Incubating Innovation at Southern New Hampshire University

Online education pioneer Southern New Hampshire U is launching an innovation lab to look for the ideas that will catapult the institution into the future.


Many are familiar with the  Southern New Hampshire University story — how Paul LeBlanc, in the depths of the recession, transformed a financially troubled but otherwise unremarkable brick-and-mortar New England institution into one of the fastest growing not-for-profit online educators in the world.

However, LeBlanc, SNHU’s president, was not willing to stop there. He started an innovation lab called Pathways that eventually morphed into College for America, which provides low-cost, high-quality education for adults and became the first competency-based program to grant associate’s degrees eligible for federal financial aid in 2012. College for America was followed by the development of Motivis Learning, a new learning relationship management platform that is now a stand-alone startup.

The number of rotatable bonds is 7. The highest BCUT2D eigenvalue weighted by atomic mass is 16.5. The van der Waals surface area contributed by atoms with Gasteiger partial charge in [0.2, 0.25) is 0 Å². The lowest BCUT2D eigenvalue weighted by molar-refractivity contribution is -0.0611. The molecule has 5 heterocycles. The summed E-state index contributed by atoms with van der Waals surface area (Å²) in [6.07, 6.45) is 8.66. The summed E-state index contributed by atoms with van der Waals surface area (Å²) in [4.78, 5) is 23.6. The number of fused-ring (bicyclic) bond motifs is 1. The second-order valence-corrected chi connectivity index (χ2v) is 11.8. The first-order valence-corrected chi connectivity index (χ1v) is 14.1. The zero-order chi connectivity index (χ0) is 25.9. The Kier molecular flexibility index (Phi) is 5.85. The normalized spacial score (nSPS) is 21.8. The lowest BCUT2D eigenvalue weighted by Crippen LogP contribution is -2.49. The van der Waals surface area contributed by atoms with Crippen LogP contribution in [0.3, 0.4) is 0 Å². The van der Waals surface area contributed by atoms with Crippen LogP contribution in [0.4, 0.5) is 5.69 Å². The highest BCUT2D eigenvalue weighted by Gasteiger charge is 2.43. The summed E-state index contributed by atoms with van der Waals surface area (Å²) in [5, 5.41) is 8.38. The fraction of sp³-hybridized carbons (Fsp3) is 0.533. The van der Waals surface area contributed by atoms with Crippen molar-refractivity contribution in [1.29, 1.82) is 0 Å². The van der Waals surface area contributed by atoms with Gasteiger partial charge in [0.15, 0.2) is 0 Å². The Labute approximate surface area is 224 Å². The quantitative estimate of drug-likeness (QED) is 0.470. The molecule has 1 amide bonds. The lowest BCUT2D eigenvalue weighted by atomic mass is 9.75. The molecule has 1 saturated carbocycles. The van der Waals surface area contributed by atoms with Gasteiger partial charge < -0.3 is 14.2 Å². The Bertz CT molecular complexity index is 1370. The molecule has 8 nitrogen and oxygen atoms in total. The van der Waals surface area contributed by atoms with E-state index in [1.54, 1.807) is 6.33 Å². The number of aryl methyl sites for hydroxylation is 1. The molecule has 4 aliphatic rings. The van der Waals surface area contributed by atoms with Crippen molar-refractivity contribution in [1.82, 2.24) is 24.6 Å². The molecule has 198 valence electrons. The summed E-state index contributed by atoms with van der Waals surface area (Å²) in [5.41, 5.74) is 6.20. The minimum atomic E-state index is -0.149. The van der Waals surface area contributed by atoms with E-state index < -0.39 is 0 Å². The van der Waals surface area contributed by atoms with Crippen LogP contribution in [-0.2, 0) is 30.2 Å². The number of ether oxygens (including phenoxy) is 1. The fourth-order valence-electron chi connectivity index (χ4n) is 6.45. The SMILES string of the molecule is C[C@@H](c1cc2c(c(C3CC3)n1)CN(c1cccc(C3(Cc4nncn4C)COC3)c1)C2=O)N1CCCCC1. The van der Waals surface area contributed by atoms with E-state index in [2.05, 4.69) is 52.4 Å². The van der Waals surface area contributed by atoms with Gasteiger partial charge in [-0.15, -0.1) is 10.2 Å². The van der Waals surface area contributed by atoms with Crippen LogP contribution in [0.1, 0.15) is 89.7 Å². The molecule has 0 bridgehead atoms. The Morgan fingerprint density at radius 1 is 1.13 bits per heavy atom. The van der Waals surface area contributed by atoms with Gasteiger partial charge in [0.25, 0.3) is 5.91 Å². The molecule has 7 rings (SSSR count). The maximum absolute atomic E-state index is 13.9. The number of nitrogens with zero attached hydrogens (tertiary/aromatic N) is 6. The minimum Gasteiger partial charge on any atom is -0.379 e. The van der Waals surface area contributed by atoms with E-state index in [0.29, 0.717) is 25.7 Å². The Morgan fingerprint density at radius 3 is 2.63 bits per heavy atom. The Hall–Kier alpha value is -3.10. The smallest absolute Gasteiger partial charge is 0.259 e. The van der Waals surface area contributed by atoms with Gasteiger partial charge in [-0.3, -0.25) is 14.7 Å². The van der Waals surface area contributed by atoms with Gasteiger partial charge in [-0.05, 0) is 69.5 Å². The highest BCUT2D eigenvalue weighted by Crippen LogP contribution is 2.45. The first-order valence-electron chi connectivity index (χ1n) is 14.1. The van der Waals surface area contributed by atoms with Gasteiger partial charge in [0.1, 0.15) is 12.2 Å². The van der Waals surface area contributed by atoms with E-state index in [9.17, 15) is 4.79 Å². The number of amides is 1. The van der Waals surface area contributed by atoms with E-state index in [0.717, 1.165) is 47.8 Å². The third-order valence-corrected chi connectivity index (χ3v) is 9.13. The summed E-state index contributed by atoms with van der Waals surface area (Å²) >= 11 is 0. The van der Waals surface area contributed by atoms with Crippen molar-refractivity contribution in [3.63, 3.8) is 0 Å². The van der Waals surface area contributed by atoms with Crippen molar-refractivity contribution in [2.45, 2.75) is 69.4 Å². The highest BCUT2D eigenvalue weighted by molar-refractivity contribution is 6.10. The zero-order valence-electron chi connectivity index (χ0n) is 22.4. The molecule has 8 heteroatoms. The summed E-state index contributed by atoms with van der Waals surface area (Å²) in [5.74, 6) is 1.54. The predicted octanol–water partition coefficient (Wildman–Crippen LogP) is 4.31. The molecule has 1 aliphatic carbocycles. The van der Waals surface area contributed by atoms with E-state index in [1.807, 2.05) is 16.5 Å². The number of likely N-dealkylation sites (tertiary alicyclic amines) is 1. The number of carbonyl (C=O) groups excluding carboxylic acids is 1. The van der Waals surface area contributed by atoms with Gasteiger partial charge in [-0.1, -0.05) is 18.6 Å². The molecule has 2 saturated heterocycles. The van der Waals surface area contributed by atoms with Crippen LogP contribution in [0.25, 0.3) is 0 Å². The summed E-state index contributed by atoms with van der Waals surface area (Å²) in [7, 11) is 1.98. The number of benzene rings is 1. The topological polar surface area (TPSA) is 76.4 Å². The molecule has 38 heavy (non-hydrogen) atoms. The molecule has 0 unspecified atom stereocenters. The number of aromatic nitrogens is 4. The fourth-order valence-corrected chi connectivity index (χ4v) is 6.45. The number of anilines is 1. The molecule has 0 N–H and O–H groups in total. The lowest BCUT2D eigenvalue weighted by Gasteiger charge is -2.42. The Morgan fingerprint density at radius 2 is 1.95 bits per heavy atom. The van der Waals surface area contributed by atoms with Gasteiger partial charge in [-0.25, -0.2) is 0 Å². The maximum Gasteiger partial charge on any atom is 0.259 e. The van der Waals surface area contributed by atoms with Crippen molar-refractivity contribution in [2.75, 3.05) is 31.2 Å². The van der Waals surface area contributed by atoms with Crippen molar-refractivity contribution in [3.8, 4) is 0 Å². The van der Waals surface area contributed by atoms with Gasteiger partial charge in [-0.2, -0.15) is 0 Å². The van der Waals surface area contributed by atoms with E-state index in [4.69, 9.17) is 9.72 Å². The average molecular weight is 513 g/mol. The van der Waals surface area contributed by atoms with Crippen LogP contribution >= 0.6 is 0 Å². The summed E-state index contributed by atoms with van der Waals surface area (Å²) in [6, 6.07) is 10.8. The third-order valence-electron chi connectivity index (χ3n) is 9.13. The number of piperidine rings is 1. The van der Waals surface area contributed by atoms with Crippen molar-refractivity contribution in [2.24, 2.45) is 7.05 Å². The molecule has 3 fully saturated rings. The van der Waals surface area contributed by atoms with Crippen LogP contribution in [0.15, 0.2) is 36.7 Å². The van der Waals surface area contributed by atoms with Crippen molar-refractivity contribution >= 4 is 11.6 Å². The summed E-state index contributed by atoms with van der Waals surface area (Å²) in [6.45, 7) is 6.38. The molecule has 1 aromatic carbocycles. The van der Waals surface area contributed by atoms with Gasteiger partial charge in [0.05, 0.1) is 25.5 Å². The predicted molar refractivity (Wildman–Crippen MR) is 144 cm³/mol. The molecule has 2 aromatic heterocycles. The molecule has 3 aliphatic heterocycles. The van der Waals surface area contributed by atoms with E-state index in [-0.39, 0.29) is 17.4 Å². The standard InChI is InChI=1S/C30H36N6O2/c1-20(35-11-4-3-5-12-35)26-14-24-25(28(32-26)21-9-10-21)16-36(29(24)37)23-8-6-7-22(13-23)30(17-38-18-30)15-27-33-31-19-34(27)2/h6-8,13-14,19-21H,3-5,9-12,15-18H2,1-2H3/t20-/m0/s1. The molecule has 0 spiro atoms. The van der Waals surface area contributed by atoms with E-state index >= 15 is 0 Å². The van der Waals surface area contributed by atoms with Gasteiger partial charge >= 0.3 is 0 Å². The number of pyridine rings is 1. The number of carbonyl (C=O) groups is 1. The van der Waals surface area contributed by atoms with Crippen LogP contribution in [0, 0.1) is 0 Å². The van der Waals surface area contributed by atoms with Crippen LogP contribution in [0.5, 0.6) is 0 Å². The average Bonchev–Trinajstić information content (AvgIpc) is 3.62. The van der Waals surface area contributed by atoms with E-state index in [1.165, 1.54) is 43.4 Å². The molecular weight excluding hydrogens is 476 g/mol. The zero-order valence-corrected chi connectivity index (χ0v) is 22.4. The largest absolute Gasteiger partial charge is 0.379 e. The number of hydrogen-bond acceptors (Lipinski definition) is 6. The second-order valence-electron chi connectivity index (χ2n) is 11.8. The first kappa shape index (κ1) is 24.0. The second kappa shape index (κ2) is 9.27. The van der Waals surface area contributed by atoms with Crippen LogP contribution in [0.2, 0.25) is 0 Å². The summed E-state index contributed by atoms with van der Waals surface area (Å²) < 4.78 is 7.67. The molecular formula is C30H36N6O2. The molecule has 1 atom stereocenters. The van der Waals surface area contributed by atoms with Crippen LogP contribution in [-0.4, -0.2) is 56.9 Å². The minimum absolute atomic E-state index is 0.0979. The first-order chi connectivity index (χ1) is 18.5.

Fast-forward to late 2015, and the ever-restless LeBlanc was ready for the next phase in Southern New Hampshire’s growth and development — which would be what?

Good question, and one he has hired Michelle Weise to help answer.

Weise is the former senior research fellow in higher education at the Clayton Christensen Institute for Disruptive Innovation, where she co-authored, with the institute’s founder Clayton Christensen, Hire Education: Mastery, Modularization and the Workforce Revolution.

Last fall, Weise became executive director of SNHU’s Sandbox ColLABorative, the latest iteration of the innovation lab that over the last several fast-moving years has transformed that one-time sleepy university. The new entity will act as the research and development arm for SNHU, examining and testing new strategies and innovations, for both internal purposes (improving teaching methods or streamlining processes as needed) and external (finding and developing untapped markets and audiences for cutting-edge education).

“We’re trying to be an incubator,” said Weise. “If we do land on something that could be a new viable business model for education, the lab will incubate the idea until it’s ready to be pushed out on its own. Then the Sandbox will continue to incubate new ideas.”

Read the entire article by Michael Hart on Campus Technology at

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